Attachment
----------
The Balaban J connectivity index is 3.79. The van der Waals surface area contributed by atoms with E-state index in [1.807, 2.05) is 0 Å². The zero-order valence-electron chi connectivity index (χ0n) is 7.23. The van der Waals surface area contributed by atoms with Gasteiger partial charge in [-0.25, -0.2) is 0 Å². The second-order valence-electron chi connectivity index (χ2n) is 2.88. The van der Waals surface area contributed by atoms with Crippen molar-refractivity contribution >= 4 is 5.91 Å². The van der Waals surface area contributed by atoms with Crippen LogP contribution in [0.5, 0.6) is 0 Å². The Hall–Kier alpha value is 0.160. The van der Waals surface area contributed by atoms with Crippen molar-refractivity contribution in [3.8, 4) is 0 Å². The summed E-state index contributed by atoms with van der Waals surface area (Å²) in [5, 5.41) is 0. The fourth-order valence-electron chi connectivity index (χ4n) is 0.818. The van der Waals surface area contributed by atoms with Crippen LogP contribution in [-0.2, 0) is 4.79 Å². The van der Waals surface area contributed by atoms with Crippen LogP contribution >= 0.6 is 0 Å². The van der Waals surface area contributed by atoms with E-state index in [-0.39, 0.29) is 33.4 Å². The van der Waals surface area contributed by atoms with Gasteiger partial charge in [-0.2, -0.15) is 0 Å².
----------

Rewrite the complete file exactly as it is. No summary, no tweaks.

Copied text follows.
The Balaban J connectivity index is 3.79. The van der Waals surface area contributed by atoms with E-state index in [1.807, 2.05) is 0 Å². The zero-order valence-electron chi connectivity index (χ0n) is 7.23. The van der Waals surface area contributed by atoms with Gasteiger partial charge in [-0.25, -0.2) is 0 Å². The second-order valence-electron chi connectivity index (χ2n) is 2.88. The van der Waals surface area contributed by atoms with Crippen molar-refractivity contribution >= 4 is 5.91 Å². The van der Waals surface area contributed by atoms with Crippen LogP contribution in [0.5, 0.6) is 0 Å². The Hall–Kier alpha value is 0.160. The van der Waals surface area contributed by atoms with Crippen molar-refractivity contribution in [3.8, 4) is 0 Å². The summed E-state index contributed by atoms with van der Waals surface area (Å²) in [5, 5.41) is 0. The fourth-order valence-electron chi connectivity index (χ4n) is 0.818. The van der Waals surface area contributed by atoms with Crippen LogP contribution in [-0.2, 0) is 4.79 Å². The van der Waals surface area contributed by atoms with Crippen LogP contribution >= 0.6 is 0 Å². The van der Waals surface area contributed by atoms with E-state index in [-0.39, 0.29) is 33.4 Å². The van der Waals surface area contributed by atoms with Gasteiger partial charge in [-0.2, -0.15) is 0 Å².